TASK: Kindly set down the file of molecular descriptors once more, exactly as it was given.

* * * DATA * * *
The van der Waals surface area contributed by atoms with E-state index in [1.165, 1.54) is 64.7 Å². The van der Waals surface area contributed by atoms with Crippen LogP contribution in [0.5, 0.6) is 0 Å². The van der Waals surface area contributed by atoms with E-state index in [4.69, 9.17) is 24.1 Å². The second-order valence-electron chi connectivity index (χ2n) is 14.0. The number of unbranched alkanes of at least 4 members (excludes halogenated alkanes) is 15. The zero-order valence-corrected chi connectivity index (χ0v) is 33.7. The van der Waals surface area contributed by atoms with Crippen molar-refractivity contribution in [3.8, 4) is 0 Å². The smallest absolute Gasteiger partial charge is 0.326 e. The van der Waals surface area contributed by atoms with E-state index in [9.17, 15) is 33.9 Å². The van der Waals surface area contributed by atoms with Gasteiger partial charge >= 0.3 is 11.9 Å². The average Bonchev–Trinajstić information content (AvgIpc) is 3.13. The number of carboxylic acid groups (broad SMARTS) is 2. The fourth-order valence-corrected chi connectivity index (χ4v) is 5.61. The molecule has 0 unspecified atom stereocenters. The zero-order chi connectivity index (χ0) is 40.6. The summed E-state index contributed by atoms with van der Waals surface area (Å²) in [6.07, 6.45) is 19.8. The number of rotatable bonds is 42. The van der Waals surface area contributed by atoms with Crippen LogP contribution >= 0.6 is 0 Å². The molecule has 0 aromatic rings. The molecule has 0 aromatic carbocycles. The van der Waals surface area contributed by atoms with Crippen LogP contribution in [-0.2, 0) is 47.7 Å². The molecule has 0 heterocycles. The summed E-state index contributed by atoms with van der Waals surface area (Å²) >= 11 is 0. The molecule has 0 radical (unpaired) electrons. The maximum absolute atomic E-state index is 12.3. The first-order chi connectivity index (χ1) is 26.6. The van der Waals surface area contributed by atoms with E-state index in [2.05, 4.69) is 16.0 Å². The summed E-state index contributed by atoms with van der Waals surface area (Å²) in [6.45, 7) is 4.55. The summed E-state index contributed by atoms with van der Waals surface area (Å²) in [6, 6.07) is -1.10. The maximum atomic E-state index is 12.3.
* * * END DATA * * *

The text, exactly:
The van der Waals surface area contributed by atoms with E-state index in [1.165, 1.54) is 64.7 Å². The van der Waals surface area contributed by atoms with Crippen LogP contribution in [0.5, 0.6) is 0 Å². The van der Waals surface area contributed by atoms with E-state index in [4.69, 9.17) is 24.1 Å². The second-order valence-electron chi connectivity index (χ2n) is 14.0. The number of unbranched alkanes of at least 4 members (excludes halogenated alkanes) is 15. The zero-order valence-corrected chi connectivity index (χ0v) is 33.7. The van der Waals surface area contributed by atoms with Crippen molar-refractivity contribution in [3.8, 4) is 0 Å². The smallest absolute Gasteiger partial charge is 0.326 e. The van der Waals surface area contributed by atoms with E-state index in [9.17, 15) is 33.9 Å². The van der Waals surface area contributed by atoms with Gasteiger partial charge >= 0.3 is 11.9 Å². The average Bonchev–Trinajstić information content (AvgIpc) is 3.13. The number of carboxylic acid groups (broad SMARTS) is 2. The fourth-order valence-corrected chi connectivity index (χ4v) is 5.61. The molecule has 0 unspecified atom stereocenters. The zero-order chi connectivity index (χ0) is 40.6. The summed E-state index contributed by atoms with van der Waals surface area (Å²) in [6.07, 6.45) is 19.8. The number of rotatable bonds is 42. The van der Waals surface area contributed by atoms with Crippen LogP contribution >= 0.6 is 0 Å². The molecule has 0 aromatic rings. The molecule has 0 aromatic carbocycles. The van der Waals surface area contributed by atoms with Crippen LogP contribution in [-0.2, 0) is 47.7 Å². The molecule has 0 heterocycles. The summed E-state index contributed by atoms with van der Waals surface area (Å²) >= 11 is 0. The molecule has 0 radical (unpaired) electrons. The maximum absolute atomic E-state index is 12.3. The first-order chi connectivity index (χ1) is 26.6. The van der Waals surface area contributed by atoms with E-state index in [2.05, 4.69) is 16.0 Å². The summed E-state index contributed by atoms with van der Waals surface area (Å²) in [6.45, 7) is 4.55. The summed E-state index contributed by atoms with van der Waals surface area (Å²) in [6, 6.07) is -1.10. The maximum atomic E-state index is 12.3.